©William O. Straub, fl. 2004-2016
Index photos courtesy ETH-Bibliothek,
Who Was Hermann Weyl?
Wheeler's Tribute to Weyl (PDF)
2005 2006 2007 2008 2009 2010 2011 2012 2013 2014 2015 2016
Weyl's Spinor and Dirac's Equation
Weyl's Conformal Tensor
Weyl Conformal Gravity
Weyl's 1918 Theory
Weyl's 1918 Theory Revisited
Weyl v. Schrodinger
Why Did Weyl's Theory Fail?
Did Weyl Screw Up?
Weyl and the Aharonov-Bohm Effect
The Bianchi Identities in Weyl Space
A Child's Guide to Spinors
Levi-Civita Rhymes with Lolita
Weyl's Scale Factor
Weyl's Spin Connection
Weyl and Higgs Theory
Weyl & Schrodinger - Two Geometries
Lorentz Transformation of Weyl Spinors
Riemannian Vectors in Weyl Space
Introduction to Quantum Field Theory
The Four-Frequency of Light
There Must Be a Magnetic Field!
Non-Metricity and the RC Tensor
Curvature Tensor Components
The Divergence Myth in Gauss-Bonnet Gravity
A Brief Look at Gaussian Integrals
Einstein's 1931 Pasadena Home Today
Why I'm No Longer a Christian
She did not forget Jesus!
"Long live freedom!"
Visitors since November 4, 2004:
Why I Quit Christianity
William O. Straub. Pasadena, CA
"If, somewhere within the Bible, I were to find a passage that said 2 + 2 = 5, I wouldn't question what I'm reading. I would believe it, accept it as true, and then do my best to work it out and understand it." -- Peter LaRuffa, Pastor, Faith Fellowship Church, Florence, Kentucky, 2014
Readers of this site have often emailed me asking why some of my earlier papers appear to promote Christianity, while my more current posts invariably disparage that faith and its more fervent believers. That's because in 2007 I stopped being a Christian.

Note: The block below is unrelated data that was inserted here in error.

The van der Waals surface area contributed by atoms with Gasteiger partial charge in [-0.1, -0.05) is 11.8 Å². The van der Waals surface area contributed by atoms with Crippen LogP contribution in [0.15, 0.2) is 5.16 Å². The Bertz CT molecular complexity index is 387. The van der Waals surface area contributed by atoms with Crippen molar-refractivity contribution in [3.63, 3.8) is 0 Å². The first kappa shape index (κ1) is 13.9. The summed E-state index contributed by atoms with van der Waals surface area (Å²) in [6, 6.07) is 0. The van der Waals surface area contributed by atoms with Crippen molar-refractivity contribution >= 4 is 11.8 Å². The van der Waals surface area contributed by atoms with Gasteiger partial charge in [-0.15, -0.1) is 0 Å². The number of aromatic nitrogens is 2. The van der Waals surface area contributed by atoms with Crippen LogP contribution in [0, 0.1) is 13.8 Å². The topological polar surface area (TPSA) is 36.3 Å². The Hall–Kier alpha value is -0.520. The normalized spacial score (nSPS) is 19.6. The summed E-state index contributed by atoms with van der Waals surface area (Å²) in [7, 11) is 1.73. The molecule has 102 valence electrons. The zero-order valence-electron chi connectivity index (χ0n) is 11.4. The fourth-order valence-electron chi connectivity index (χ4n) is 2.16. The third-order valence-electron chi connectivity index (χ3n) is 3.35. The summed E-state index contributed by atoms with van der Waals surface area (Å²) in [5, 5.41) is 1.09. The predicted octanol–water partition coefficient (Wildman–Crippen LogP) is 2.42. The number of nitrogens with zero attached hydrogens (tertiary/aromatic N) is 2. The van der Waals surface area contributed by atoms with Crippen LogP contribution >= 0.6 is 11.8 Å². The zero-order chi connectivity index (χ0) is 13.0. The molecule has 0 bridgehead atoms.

I have read the entire Bible numerous times and the New Testament more times than I can count. In the years before I retired in 2001, I led a lunchtime Bible study group for many years at my place of employment, and in the 1970s I taught a Sunday school class at a non-denominational Christian church. While I invariably rejected the more hardcore beliefs the church promoted, I nevertheless remained enamored of the teachings and philosophy of Jesus, particularly as they applied to treating others as we would be treated ourselves. As a Christian I've made more than my fair share of mistakes, hurting numerous people (and myself) many times along the way, but I always believed that forgiveness and salvation was guaranteed by my Christian faith.
That all changed when President George W. Bush launched the Iraq War in March of 2003. Like many others I prayed that America was doing the right thing, and that the 9/11 attacks were somehow tied to Saddam Hussein. But before long it became apparent that all of Bush's reasons for going to war were based either on bad data, misleading evidence or outright lies. By 2007 it was clear to me that the war had been based all along on political expediency and military hubris, and that approval of the war was predicated on the irrational fears of a woefully misguided nation gone stark raving mad.